German Art of the Twentieth Century

By Werner Haftmann; Alfred Hentzen et al. | Go to book overview

sculpture

German sculpture and painting of our century, like that of earlier periods, has many points of connection with the art of neighboring countries, especially France, and in recent times there has been almost as close a relationship to the art of England and Italy. This association, sometimes tight and sometimes loose, does not, however, have a leveling effect. In the world of form, too, each of the important nations in the field of art possesses its own language and its own development, since in each case the suppositions and traditions have been diverse. It is a fact of German twentieth-century sculpture that despite its manifold interweaving with the sculpture of other nations, it has gone its own way and has its own cachet without being provincial. It is European and German at the same time.

The most important representatives of German sculpture have been known in the United States for a long time, better known than in any other country outside of Germany. Even before World War I, the first works of Georg Kolbe had reached America, and after the war many others followed, thanks especially to the efforts of William R. Valentiner.

Gradually a considerable number of the sculptures of Ernst Barlach crossed the Atlantic, and Wilhelm Lehmbruck's art is not represented so impressively in any German museum today as it is in the Museum of Modern Art in New York. The works of these sculptors, like those of the leading contemporary German master Gerhard Marcks, were introduced into the United States principally by Curt Valentin, the art-lover and dealer, who originally came from Germany.

The present exhibition, comprising twenty works of German sculpture covering half a century, can show only some of the main relationships and high points. This historical survey will have to adduce a rather more extensive selection of material in illustrations, in order to fill in at least partially the connecting links between the isolated examples.

The beginning of the new German sculpture is marked by the great figures of Barlach and Lehmbruck. But in order to understand their work and their special contribution in their historical context, it will be well to learn something of the preceding situation of sculpture in Germany.

Around 1900 there were three main official trends in German sculpture, which had a wide impact by reason of the sheer volume of civic monuments and public commissions given out by Kaiser Wilhelm's states and the several other principalities and cities; but the artistic importance of these tendencies is very dubious.

-141-

Notes for this page

Add a new note
If you are trying to select text to create highlights or citations, remember that you must now click or tap on the first word, and then click or tap on the last word.
One moment ...
Default project is now your active project.
Project items

Items saved from this book

This book has been saved
Highlights (0)
Some of your highlights are legacy items.

Highlights saved before July 30, 2012 will not be displayed on their respective source pages.

You can easily re-create the highlights by opening the book page or article, selecting the text, and clicking “Highlight.”

Citations (0)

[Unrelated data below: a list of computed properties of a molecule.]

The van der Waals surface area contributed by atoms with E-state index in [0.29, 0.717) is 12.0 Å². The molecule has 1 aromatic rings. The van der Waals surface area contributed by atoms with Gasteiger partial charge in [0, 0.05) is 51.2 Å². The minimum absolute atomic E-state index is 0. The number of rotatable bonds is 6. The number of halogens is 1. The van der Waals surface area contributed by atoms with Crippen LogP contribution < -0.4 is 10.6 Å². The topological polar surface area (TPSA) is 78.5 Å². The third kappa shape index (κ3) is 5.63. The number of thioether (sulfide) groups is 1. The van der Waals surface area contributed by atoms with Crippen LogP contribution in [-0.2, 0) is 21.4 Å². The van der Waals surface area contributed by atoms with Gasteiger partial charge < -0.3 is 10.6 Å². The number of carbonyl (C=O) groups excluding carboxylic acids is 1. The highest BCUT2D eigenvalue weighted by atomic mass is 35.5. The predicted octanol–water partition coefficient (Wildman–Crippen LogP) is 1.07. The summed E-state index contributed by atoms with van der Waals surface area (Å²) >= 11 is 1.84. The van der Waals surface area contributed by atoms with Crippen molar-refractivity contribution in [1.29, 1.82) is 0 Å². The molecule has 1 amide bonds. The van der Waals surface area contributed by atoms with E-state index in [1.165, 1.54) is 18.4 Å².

Some of your citations are legacy items.

Any citation created before July 30, 2012 will labeled as a “Cited page.” New citations will be saved as cited passages, pages or articles.

We also added the ability to view new citations from your projects or the book or article where you created them.

Notes (0)
Bookmarks (0)

You have no saved items from this book

Project items include:
  • Saved book/article
  • Highlights
  • Quotes/citations
  • Notes
  • Bookmarks
Notes
Cite this page

Cited page

Style
Citations are available only to our active members.
Sign up now to cite pages or passages in MLA, APA and Chicago citation styles.

(Einhorn, 1992, p. 25)

(Einhorn 25)

1

1. Lois J. Einhorn, Abraham Lincoln, the Orator: Penetrating the Lincoln Legend (Westport, CT: Greenwood Press, 1992), 25, http://www.questia.com/read/27419298.

Cited page

Bookmark this page
German Art of the Twentieth Century
Table of contents

Table of contents

  • Title Page 3
  • Lenders to the Exhibition 5
  • Contents 7
  • Foreword 11
  • Painting 13
  • Sculpture 141
  • Prints 185
  • Catalogue of the Exhibition 219
  • Selected Bibliography 227
  • Photograph Credits 236
  • Index 237
Settings

Settings

Typeface
Text size Smaller Larger Reset View mode
Search within

Search within this book

Look up

Look up a word

  • Dictionary
  • Thesaurus
Please submit a word or phrase above.
Print this page

Print this page

Why can't I print more than one page at a time?

Full screen
/ 240

matching results for page

Cited passage

Style
Citations are available only to our active members.
Sign up now to cite pages or passages in MLA, APA and Chicago citation styles.

"Portraying himself as an honest, ordinary person helped Lincoln identify with his audiences." (Einhorn, 1992, p. 25).

"Portraying himself as an honest, ordinary person helped Lincoln identify with his audiences." (Einhorn 25)

"Portraying himself as an honest, ordinary person helped Lincoln identify with his audiences."1

1. Lois J. Einhorn, Abraham Lincoln, the Orator: Penetrating the Lincoln Legend (Westport, CT: Greenwood Press, 1992), 25, http://www.questia.com/read/27419298.

Cited passage

Thanks for trying Questia!

Please continue trying out our research tools, but please note, full functionality is available only to our active members.

Your work will be lost once you leave this Web page.

For full access in an ad-free environment, sign up now for a FREE, 1-day trial.

Already a member? Log in now.